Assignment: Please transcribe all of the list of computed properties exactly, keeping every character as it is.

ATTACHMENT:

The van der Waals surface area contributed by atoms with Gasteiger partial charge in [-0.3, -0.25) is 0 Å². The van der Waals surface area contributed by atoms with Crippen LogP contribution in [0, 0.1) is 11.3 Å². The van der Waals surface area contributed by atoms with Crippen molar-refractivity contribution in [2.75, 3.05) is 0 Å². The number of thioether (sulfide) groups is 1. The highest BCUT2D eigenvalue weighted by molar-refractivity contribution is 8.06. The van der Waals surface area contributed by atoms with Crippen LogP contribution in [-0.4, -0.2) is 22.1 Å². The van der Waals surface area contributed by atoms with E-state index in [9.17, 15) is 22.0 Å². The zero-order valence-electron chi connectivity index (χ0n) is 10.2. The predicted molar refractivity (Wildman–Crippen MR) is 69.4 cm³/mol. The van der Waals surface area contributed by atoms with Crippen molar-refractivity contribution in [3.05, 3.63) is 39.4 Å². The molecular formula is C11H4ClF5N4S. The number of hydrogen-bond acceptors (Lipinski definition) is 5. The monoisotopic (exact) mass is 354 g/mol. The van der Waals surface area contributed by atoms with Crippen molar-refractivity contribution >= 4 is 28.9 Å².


The van der Waals surface area contributed by atoms with Gasteiger partial charge in [-0.3, -0.25) is 0 Å². The van der Waals surface area contributed by atoms with Crippen LogP contribution in [0, 0.1) is 11.3 Å². The van der Waals surface area contributed by atoms with Crippen molar-refractivity contribution in [2.75, 3.05) is 0 Å². The number of thioether (sulfide) groups is 1. The highest BCUT2D eigenvalue weighted by molar-refractivity contribution is 8.06. The van der Waals surface area contributed by atoms with Crippen LogP contribution in [-0.4, -0.2) is 22.1 Å². The van der Waals surface area contributed by atoms with E-state index in [9.17, 15) is 22.0 Å². The zero-order valence-electron chi connectivity index (χ0n) is 10.2. The predicted molar refractivity (Wildman–Crippen MR) is 69.4 cm³/mol. The van der Waals surface area contributed by atoms with Crippen molar-refractivity contribution in [3.05, 3.63) is 39.4 Å². The molecular formula is C11H4ClF5N4S. The number of hydrogen-bond acceptors (Lipinski definition) is 5. The monoisotopic (exact) mass is 354 g/mol. The van der Waals surface area contributed by atoms with Crippen molar-refractivity contribution >= 4 is 28.9 Å².